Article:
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Dutton Viaduct
Dutton Viaduct

Dutton Viaduct is a railway viaduct on the West Coast Main Line where it crosses the River Weaver and the Weaver Navigation between the villages of Dutton and Acton Bridge in Cheshire, England (grid reference SJ581764 [8] ), near Dutton Horse Bridge. It is recorded in the National Heritage List for England as a designated Grade II listed building.[1]

The viaduct was built during 1836 and was completed on 9 December of that year. It was the longest viaduct on the Grand Junction Railway (GJR)[2] and is an early example of a major railway viaduct. Its cost was £54,440 (equivalent to £5,030,000 in 2018).[3] The engineers were Joseph Locke and George Stephenson.[1] The contractor was William Mackenzie. It was the first project for which Thomas Brassey submitted a tender but Mackenzie's estimate was £5,000 lower.[4] It is built in red sandstone and has 20 arches. The base of the viaduct pillars are splayed to give greater stability and 700,000 cubic feet (20,000 m3) of stone was used in its construction. The first GJR trains to carry passengers across the viaduct were run on 4 July 1837.[2] Steel masts were added in the 1960s for electrification.[1] The viaduct is 60 feet (18 m) high and 500 yards (457 m) long.[5]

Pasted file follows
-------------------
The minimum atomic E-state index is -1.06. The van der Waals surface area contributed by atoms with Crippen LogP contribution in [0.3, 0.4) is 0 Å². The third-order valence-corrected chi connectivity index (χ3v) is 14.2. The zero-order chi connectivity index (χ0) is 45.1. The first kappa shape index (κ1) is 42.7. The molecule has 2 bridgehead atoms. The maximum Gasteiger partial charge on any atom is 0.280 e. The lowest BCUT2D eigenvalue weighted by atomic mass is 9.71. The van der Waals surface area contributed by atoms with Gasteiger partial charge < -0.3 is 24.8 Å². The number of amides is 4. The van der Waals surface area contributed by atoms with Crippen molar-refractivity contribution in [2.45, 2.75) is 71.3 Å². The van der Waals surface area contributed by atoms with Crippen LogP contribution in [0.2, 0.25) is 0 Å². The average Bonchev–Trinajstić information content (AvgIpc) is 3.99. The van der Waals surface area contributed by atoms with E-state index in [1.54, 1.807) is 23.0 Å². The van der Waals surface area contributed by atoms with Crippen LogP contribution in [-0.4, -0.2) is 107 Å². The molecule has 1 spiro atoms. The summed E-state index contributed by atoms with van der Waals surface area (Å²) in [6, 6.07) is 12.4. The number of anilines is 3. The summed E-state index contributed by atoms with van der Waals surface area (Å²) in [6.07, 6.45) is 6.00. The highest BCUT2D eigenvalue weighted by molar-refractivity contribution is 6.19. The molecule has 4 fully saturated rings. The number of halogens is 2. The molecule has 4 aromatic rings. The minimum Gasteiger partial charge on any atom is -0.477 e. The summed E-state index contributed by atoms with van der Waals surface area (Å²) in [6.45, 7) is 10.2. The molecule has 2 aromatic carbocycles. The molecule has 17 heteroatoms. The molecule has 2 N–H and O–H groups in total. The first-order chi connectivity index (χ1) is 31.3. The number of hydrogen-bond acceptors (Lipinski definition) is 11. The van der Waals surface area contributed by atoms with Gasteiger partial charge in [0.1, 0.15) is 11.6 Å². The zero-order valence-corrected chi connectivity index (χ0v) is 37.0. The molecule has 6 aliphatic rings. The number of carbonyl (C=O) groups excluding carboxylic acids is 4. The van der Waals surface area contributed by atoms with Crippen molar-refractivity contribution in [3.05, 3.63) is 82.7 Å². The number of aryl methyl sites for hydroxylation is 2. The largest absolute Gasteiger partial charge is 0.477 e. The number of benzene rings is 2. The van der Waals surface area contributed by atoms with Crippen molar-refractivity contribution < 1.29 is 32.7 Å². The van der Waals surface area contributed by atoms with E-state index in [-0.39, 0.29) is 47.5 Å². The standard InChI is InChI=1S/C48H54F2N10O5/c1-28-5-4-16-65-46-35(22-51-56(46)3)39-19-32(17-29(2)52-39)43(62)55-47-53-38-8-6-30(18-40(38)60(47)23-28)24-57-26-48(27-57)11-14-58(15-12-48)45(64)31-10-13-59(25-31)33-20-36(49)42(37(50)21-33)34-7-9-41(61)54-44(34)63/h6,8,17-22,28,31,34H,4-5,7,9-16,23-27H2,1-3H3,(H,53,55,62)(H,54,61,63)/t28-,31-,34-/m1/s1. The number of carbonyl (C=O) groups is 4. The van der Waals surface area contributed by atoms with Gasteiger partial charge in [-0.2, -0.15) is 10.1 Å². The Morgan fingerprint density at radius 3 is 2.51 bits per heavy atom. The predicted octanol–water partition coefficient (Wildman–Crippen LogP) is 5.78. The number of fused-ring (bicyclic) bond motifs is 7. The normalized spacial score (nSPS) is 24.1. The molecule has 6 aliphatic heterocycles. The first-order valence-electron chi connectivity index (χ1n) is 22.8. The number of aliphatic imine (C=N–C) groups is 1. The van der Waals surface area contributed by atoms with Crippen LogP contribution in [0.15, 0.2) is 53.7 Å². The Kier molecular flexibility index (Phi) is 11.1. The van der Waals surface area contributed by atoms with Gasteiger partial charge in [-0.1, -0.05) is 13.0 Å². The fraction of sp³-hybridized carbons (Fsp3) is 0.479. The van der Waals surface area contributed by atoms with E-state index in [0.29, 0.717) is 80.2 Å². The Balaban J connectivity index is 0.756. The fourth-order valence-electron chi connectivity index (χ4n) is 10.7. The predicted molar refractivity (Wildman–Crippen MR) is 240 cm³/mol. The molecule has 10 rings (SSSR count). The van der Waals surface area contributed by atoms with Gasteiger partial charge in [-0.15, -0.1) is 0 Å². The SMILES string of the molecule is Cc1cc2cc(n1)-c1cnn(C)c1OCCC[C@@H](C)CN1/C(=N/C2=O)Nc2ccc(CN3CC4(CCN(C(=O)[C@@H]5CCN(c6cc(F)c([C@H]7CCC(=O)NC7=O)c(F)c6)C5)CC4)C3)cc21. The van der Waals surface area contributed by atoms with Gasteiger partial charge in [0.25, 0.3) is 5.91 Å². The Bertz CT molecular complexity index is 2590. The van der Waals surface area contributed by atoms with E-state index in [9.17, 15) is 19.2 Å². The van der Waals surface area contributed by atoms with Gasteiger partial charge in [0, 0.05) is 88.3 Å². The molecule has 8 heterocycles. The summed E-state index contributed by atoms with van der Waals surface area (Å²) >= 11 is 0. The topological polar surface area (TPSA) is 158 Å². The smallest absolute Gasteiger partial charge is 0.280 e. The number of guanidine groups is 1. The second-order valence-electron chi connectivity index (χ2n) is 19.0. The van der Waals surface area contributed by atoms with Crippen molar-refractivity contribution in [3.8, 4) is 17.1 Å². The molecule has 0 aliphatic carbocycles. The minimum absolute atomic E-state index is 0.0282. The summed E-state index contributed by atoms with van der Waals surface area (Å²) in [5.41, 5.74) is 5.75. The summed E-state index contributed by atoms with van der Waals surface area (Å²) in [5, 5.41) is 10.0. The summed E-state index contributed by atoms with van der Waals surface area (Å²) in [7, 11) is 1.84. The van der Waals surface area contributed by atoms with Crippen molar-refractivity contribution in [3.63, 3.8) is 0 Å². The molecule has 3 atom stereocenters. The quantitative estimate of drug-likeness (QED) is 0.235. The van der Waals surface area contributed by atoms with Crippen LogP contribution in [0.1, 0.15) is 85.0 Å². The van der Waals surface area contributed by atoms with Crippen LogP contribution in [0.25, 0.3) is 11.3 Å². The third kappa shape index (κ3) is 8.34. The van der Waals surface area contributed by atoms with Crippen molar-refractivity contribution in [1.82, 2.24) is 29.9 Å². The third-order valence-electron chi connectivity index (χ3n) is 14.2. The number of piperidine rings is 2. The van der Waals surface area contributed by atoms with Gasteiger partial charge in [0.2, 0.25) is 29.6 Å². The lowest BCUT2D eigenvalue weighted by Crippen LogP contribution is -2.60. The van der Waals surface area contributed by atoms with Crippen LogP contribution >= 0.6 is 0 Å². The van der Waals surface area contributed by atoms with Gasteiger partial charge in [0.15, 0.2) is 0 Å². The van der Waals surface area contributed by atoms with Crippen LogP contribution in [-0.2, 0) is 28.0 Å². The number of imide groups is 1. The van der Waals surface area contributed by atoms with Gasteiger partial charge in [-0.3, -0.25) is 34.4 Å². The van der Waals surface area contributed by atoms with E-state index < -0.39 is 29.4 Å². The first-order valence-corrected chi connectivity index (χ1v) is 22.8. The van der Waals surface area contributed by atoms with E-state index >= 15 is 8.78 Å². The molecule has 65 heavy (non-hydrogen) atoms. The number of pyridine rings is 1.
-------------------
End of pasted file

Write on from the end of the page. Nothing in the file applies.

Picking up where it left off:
The permitted speed on the viaduct is 125 miles per hour (200 km/h) and, because of limited trackside clearance, the viaduct is a 'red zone prohibited area', meaning that workers are not permitted on the line when trains are running unless separated by a permanent fence. A 'near miss' incident was recorded in September 2017 when line-side contractors carrying out a structural inspection on the viaduct crossed the tracks between obsolete refuges in breach of the red zone regulations.[6]

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